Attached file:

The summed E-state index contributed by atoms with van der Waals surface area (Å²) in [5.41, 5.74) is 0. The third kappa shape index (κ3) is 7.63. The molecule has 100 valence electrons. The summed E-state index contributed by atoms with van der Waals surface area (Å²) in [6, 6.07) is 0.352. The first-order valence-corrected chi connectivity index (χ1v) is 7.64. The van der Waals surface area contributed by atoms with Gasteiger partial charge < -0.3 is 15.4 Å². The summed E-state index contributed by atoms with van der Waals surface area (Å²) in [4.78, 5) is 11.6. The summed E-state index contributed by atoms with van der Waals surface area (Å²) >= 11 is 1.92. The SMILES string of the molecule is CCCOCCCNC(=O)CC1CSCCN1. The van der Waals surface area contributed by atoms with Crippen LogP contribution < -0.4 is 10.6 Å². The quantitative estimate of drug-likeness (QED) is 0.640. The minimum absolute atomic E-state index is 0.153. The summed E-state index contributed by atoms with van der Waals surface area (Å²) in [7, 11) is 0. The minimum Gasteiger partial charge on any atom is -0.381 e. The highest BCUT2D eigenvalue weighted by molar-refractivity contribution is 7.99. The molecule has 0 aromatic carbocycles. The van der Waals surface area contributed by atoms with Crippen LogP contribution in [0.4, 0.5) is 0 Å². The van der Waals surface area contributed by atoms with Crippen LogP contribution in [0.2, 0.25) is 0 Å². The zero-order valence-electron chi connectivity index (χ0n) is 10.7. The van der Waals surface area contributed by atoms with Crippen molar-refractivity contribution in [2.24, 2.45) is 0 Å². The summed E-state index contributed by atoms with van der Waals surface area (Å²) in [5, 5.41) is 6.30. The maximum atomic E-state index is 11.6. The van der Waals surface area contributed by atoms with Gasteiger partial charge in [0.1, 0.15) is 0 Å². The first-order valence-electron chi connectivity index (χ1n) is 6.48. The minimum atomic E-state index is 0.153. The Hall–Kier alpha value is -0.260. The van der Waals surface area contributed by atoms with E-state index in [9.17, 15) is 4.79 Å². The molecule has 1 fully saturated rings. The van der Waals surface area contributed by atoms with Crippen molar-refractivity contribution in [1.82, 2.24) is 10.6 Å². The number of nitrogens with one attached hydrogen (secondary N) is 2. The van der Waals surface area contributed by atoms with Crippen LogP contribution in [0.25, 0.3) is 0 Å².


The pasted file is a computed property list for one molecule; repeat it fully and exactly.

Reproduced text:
The summed E-state index contributed by atoms with van der Waals surface area (Å²) in [5.41, 5.74) is 0. The third kappa shape index (κ3) is 7.63. The molecule has 100 valence electrons. The summed E-state index contributed by atoms with van der Waals surface area (Å²) in [6, 6.07) is 0.352. The first-order valence-corrected chi connectivity index (χ1v) is 7.64. The van der Waals surface area contributed by atoms with Gasteiger partial charge < -0.3 is 15.4 Å². The summed E-state index contributed by atoms with van der Waals surface area (Å²) in [4.78, 5) is 11.6. The summed E-state index contributed by atoms with van der Waals surface area (Å²) >= 11 is 1.92. The SMILES string of the molecule is CCCOCCCNC(=O)CC1CSCCN1. The van der Waals surface area contributed by atoms with Crippen LogP contribution < -0.4 is 10.6 Å². The quantitative estimate of drug-likeness (QED) is 0.640. The minimum absolute atomic E-state index is 0.153. The summed E-state index contributed by atoms with van der Waals surface area (Å²) in [7, 11) is 0. The minimum Gasteiger partial charge on any atom is -0.381 e. The highest BCUT2D eigenvalue weighted by molar-refractivity contribution is 7.99. The molecule has 0 aromatic carbocycles. The van der Waals surface area contributed by atoms with Crippen LogP contribution in [0.4, 0.5) is 0 Å². The van der Waals surface area contributed by atoms with Crippen LogP contribution in [0.2, 0.25) is 0 Å². The zero-order valence-electron chi connectivity index (χ0n) is 10.7. The van der Waals surface area contributed by atoms with Crippen molar-refractivity contribution in [2.24, 2.45) is 0 Å². The summed E-state index contributed by atoms with van der Waals surface area (Å²) in [5, 5.41) is 6.30. The maximum atomic E-state index is 11.6. The van der Waals surface area contributed by atoms with Gasteiger partial charge in [0.1, 0.15) is 0 Å². The first-order valence-electron chi connectivity index (χ1n) is 6.48. The minimum atomic E-state index is 0.153. The Hall–Kier alpha value is -0.260. The van der Waals surface area contributed by atoms with E-state index in [9.17, 15) is 4.79 Å². The molecule has 1 fully saturated rings. The van der Waals surface area contributed by atoms with Crippen molar-refractivity contribution in [1.82, 2.24) is 10.6 Å². The number of nitrogens with one attached hydrogen (secondary N) is 2. The van der Waals surface area contributed by atoms with Crippen LogP contribution in [0.25, 0.3) is 0 Å².